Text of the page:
Having a secure password manager that can also produce unique and strong passwords is a great way to ensure that employees don’t rely on weak passwords to protect accounts that contain sensitive business information.
Proxies are a great way to add another layer of security as they protect users behind a different IP address. For example, using a France proxy will make it appear that the user is accessing the internet from within France. Location-specific proxies like a France proxy can be used to bypass geo-restrictions, but they also make you untraceable.
Businesses need to ensure that reliable antivirus and firewall software is installed on all employees, including remote workers and devices used for business. In this case, deploying MDM (Mobile Device Management) might be a good idea as this software can split a device’s workspace in two (containerization). One workspace can be used for work, and the other for private use. This separates the employee’s private data from business data. IT departments can also use MDM to install security software and updates remotely, and they’ll also be able to wipe business data from the device if it’s lost or stolen. This also ensures your businesses remain GDPR compliant and respect the employees’ privacy.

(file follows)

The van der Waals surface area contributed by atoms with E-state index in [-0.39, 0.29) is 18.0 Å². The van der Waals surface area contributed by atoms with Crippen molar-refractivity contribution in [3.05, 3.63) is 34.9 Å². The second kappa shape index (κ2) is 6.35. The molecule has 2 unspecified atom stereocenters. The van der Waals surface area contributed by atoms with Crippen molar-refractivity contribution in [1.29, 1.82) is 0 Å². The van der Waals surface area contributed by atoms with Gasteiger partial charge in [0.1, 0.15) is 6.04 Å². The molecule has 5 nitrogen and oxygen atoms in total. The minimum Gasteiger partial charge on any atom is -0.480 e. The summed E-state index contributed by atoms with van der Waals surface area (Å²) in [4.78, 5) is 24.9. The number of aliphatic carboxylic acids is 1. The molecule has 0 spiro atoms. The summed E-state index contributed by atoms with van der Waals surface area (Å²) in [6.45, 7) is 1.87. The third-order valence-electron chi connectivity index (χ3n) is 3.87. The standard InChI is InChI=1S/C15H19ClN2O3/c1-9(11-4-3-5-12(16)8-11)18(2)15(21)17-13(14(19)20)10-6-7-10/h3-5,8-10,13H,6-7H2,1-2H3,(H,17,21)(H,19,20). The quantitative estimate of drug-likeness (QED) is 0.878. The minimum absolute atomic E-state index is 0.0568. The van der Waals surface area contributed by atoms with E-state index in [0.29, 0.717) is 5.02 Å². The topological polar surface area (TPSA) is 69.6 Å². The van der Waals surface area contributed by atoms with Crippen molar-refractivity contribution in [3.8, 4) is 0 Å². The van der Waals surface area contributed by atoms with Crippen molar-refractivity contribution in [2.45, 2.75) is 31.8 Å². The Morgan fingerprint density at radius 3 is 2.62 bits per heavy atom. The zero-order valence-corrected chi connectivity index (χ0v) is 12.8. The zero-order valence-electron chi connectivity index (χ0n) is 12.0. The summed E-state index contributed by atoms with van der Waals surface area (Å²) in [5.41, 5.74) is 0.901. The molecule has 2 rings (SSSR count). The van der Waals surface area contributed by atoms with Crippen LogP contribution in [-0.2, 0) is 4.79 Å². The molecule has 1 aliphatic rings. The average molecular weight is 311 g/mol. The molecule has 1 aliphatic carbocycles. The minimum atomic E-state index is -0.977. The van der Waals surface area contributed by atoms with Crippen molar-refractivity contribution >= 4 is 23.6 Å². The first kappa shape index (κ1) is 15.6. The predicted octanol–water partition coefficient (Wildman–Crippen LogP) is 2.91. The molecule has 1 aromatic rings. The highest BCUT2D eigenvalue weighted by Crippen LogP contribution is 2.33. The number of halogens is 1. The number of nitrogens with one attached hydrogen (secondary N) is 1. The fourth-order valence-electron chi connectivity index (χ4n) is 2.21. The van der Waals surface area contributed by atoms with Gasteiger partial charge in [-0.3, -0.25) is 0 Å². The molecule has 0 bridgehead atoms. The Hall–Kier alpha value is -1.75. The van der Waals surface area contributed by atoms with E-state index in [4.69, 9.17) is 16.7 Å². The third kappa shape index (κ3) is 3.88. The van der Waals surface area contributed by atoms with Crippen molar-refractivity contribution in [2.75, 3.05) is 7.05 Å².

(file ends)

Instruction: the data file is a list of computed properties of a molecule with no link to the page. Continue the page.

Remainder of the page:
The pandemic devastated many businesses, but through resilience, many pulled through. These businesses also discovered that, in some cases, they could save on expenses by allowing certain employees to work remotely. This has its own risks, and IT departments have to start teaching employees how to keep themselves and the business safe when working from home.